evening, Prime Minister Siniora, accompanied by the minister of
foreign affairs, Fauzi Salloukh, requested a meeting with the
Vatican secretary of state and with me. He expressed great
appreciation for the commitment with which the Holy Father in
person, and the Holy See, follow the conflict that is racking
Lebanon, and he requested continuing support for his country in
the international arena. He also recalled Pope John Paul II's
words, who defined Lebanon not only as a country, but as "a
message" for all peoples of harmonious coexistence among various
religions and confessions in one state. This is the historical
vocation of the Lebanon, which must be able to be realized. The
Holy See will continue to offer all the means at its disposition
so that the country will return to be that "garden" of the
Middle East, as it was before.

Q: In the capacity of observer, have you had the possibility to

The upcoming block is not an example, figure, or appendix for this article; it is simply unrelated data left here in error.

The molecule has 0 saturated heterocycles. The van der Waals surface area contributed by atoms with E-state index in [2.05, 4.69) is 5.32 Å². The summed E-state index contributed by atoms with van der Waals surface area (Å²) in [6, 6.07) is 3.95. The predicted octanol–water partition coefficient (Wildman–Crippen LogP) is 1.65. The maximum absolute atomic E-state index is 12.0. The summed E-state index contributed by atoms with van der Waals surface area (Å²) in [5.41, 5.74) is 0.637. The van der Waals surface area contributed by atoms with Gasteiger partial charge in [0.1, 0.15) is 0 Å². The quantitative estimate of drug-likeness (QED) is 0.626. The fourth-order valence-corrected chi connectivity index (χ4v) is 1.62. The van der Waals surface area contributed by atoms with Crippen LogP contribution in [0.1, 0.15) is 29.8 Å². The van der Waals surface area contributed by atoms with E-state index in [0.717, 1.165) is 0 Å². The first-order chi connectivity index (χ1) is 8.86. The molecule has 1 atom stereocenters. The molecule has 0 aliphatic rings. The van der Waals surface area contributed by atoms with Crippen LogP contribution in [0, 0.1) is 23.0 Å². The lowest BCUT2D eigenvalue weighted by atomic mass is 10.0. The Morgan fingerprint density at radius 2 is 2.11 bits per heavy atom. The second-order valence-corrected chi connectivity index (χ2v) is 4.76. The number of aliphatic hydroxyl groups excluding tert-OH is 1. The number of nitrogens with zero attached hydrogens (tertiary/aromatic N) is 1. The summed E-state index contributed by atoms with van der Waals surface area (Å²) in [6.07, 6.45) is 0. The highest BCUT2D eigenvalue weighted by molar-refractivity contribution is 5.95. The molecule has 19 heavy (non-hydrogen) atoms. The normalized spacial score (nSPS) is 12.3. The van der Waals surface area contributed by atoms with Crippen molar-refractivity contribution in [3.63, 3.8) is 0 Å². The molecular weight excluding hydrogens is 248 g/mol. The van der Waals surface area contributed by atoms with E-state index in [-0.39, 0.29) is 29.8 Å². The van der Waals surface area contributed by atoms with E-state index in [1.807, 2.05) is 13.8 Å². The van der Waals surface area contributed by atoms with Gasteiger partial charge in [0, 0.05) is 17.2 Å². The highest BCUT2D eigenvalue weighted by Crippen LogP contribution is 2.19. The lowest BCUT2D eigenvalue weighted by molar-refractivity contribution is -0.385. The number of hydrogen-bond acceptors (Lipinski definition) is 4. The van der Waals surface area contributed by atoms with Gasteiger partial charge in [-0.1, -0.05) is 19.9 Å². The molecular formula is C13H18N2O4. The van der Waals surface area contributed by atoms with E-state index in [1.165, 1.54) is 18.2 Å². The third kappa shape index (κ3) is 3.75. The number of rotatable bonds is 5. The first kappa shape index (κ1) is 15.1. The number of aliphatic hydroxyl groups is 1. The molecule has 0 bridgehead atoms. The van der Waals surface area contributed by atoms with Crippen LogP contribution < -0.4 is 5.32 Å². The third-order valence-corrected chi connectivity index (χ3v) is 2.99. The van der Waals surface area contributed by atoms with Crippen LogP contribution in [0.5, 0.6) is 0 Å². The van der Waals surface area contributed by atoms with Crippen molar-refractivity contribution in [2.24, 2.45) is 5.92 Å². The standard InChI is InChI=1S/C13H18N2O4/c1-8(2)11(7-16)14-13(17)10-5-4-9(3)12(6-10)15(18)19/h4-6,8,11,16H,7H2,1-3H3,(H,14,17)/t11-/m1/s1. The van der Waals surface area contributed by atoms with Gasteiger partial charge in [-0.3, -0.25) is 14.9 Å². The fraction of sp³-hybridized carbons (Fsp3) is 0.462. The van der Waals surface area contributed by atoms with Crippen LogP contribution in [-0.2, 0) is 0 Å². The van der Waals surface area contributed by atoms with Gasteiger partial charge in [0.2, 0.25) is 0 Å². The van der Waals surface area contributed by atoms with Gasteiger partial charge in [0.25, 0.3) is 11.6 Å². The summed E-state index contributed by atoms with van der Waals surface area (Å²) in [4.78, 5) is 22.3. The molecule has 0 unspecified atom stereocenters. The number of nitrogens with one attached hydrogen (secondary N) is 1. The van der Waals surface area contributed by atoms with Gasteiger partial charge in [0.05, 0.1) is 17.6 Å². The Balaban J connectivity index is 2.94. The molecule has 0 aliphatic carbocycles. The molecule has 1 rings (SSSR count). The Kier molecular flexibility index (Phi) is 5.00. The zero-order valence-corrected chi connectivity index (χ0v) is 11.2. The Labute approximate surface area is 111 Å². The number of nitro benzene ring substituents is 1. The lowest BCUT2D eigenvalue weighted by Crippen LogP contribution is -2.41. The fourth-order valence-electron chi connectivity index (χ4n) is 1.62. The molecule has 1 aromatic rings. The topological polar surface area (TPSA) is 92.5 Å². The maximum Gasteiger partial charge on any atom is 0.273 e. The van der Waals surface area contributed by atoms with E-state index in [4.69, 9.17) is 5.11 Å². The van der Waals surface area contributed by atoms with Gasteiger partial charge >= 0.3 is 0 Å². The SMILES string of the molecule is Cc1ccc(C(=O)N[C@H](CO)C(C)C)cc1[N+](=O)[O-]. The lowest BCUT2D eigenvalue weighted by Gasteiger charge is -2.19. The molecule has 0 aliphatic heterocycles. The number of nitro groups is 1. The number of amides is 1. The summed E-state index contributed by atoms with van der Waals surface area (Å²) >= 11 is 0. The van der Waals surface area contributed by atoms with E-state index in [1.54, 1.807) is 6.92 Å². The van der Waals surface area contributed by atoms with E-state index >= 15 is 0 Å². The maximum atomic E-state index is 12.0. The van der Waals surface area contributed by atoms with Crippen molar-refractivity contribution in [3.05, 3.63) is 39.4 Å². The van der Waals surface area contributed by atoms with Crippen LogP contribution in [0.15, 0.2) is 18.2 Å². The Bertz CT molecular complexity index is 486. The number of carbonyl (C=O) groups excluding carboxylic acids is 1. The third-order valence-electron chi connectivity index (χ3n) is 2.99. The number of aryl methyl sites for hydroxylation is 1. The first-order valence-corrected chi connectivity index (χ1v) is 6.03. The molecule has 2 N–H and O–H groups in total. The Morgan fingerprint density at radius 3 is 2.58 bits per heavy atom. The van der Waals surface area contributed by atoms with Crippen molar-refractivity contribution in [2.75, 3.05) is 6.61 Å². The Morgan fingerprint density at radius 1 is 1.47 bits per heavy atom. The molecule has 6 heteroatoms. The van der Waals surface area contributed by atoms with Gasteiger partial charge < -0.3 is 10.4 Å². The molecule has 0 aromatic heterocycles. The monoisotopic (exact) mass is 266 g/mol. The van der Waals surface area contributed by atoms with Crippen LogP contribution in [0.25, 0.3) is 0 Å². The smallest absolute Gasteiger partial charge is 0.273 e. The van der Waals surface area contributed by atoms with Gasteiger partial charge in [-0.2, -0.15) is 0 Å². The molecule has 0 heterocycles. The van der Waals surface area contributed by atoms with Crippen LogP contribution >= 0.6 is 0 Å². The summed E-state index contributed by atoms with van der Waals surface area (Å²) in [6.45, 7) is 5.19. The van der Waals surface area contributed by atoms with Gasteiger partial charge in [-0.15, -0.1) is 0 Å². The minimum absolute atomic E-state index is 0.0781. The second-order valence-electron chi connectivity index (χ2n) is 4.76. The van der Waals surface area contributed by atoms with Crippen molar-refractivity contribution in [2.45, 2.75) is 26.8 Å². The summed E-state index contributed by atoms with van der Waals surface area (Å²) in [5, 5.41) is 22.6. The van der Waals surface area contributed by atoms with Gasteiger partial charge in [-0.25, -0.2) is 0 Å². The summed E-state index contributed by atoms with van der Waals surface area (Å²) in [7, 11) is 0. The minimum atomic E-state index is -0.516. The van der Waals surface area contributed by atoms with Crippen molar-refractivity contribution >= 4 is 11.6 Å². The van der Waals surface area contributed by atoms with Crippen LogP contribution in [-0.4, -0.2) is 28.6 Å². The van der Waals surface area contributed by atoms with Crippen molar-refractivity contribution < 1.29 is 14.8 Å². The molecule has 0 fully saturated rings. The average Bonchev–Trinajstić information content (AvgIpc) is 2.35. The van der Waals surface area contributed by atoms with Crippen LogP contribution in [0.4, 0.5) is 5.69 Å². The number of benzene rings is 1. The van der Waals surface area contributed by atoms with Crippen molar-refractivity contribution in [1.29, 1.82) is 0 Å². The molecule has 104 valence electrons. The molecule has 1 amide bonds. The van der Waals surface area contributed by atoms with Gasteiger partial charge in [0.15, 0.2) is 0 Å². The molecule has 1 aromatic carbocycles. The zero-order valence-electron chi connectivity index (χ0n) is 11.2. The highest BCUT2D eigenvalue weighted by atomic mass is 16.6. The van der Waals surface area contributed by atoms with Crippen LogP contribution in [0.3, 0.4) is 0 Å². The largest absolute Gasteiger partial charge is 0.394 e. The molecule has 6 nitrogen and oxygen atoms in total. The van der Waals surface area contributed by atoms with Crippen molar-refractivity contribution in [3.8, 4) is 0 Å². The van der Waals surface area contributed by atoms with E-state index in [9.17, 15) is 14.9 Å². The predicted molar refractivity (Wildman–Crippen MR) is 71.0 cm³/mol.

influence, at least indirectly, in the works of the conference?

Archbishop Lajolo: An observer does not have the right to speak,
and I was not asked. I believe, however, that the silent
presence of the observer of the Holy See at the table of the
leaders of delegations had a clearly perceptible significance.

Q: After this conference, what is the Holy See's position on
this subject?

Archbishop Lajolo: The Holy See remains in favor of an immediate
cessation of hostilities. The problems on the table are many and
extremely complex, and precisely for that reason cannot all be
dealt with together, while bearing in mind the general picture
and the overall solution to be achieved, the problems must be
resolved "per partes," beginning with those that are immediately
resolvable. The position of those who maintain that conditions
must first be created so that any truce is not once again
violated, is only apparently one of realism, because those
conditions can and must be created with means other than the
killing of innocent people. Benedict XVI is close to those
peoples, victims of confrontations and of a conflict foreign to
them. The Pope prays, and with him the entire Church, for the
day of peace to come today and not tomorrow. He prays to God
and appeals to political leaders. The Pope weeps with every
mother weeping for her children, with all those weeping for
their loved ones. An immediate suspension of hostilities is
possible, and, therefore, necessary.